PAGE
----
Which lead to eventually spread it to Jammu and Kashmir and North East regions. The People’s Liberation Guerrilla Army (PGLA), the armed wing of the CPI (Maoist) had nurtured 20,000 regular cadres who were armed with automatic weapons, shoulder rocket launchers, mines, and other explosive devices, etc. They controlled 200 districts in India in 2006.

Causes of its emergence and spread

  • Poor Land reforms measures - Due to lack of proper data and survey their have been gaps in land reforms giving way for local landowners to exploit the labor.

  • Lack of industrialization - Poor infrastructure and lack of government support lead to disparity among the people and job losses.

  • Forest mismanagement - British administration passed new laws to ensure the monopolization of the forest resources. Following the globalisation in the 1990s, the situation worsened when the government increased the exploitation of the forest resources which gave a reason for these groups to grow and unite.

  • Poor policy implementation - Lack of proper planning and support lead to anti government sentiments giving way for exploiters to exploit the deprived.

  • Unemployment - Huge unemployment and lack of opportunities had attracted youth towards these ideologies.

The ideology of CPI Maoist

They reject the Indian democracy and electoral politics. They also term India to be a semi colonial and semi feudal country. They compare it to feudalism. Their way of recourse is through armed struggle from the countryside to later encircle the cities and overthrow the current government.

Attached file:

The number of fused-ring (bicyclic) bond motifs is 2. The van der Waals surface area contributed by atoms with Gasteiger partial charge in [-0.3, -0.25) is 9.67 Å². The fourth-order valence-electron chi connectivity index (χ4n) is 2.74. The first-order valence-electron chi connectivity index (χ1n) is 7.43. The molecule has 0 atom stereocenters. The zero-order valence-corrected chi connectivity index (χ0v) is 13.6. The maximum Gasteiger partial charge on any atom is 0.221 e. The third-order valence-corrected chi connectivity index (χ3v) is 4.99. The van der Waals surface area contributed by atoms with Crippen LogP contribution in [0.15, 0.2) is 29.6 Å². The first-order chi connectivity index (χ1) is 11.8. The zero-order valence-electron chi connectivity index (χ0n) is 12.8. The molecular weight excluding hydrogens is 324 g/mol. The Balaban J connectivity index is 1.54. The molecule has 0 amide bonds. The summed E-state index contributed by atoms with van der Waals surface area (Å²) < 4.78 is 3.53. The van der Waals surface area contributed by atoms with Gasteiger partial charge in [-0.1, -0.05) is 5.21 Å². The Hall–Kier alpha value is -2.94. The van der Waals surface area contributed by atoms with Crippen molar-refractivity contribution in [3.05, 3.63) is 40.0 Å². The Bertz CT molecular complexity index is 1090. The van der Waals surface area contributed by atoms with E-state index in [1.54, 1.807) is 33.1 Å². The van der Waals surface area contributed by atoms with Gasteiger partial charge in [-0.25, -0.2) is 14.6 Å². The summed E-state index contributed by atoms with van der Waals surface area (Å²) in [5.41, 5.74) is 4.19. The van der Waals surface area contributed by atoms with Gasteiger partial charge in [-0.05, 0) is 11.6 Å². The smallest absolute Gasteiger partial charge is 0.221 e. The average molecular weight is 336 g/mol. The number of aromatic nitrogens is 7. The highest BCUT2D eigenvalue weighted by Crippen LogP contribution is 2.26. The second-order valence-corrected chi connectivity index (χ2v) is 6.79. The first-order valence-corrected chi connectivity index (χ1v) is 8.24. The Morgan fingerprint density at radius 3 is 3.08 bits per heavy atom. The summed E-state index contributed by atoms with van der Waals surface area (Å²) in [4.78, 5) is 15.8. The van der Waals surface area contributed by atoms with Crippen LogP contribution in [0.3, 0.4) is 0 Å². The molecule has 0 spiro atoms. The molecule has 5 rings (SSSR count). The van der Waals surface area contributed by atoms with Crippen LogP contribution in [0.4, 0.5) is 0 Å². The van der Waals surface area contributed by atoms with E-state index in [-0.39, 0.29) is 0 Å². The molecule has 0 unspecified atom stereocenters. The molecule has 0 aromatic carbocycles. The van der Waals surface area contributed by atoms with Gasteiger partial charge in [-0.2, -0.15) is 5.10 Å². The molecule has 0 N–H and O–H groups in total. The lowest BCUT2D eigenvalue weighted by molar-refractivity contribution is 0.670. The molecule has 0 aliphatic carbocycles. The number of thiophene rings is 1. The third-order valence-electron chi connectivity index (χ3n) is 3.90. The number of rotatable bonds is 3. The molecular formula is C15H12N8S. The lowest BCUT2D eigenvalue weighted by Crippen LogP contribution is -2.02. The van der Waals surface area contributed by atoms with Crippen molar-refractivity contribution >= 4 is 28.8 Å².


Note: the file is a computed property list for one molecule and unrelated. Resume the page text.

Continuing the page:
Counter measures

  • Maoist insurgencies have evolved over time and they have been countered by many state governments as the law and order is under their control

  • They engage in Guerilla warfare and are only receiving some support from the tribal people of the Indian states they are taking refuge in.

  • Launch of full-scale counterinsurgency operations and massive crackdown of key Maoist leaders in the state

  • The elite combat force, the Greyhounds, was used between 2004 and 2007 to successfully crack down the top Maoist leaders in Andhra Pradesh

  • In Chhatisgarh, the government took various steps including the nurturing and strengthening of the vigilante group, popularly known as Salwa Judum and creating a local militia called Special Police Officers (SPOs) comprising of rebels and local youth.

  • In Jharkhand, together with central forces, the state launched Operation Anaconda to counter Maoists operating in Saranda.

  • In West Bengal in 2009, the state government had banned various left-wing extremist groups and had created Special Battalion to deal with the insurgency in the state.

  • Odisha government had trained thousands of tribal youth from the insurgency-affected areas to recruit them as Special Police Officers (SPOs).

  • In Bihar, the government had set up 400-member Special Task Force along with Special Auxiliary Police for counterinsurgency operations.

  • In Maharashtra, the state police along with the Central paramilitary forces have successfully killed numerous rebels and arresting hundreds of them.

stay tuned for more..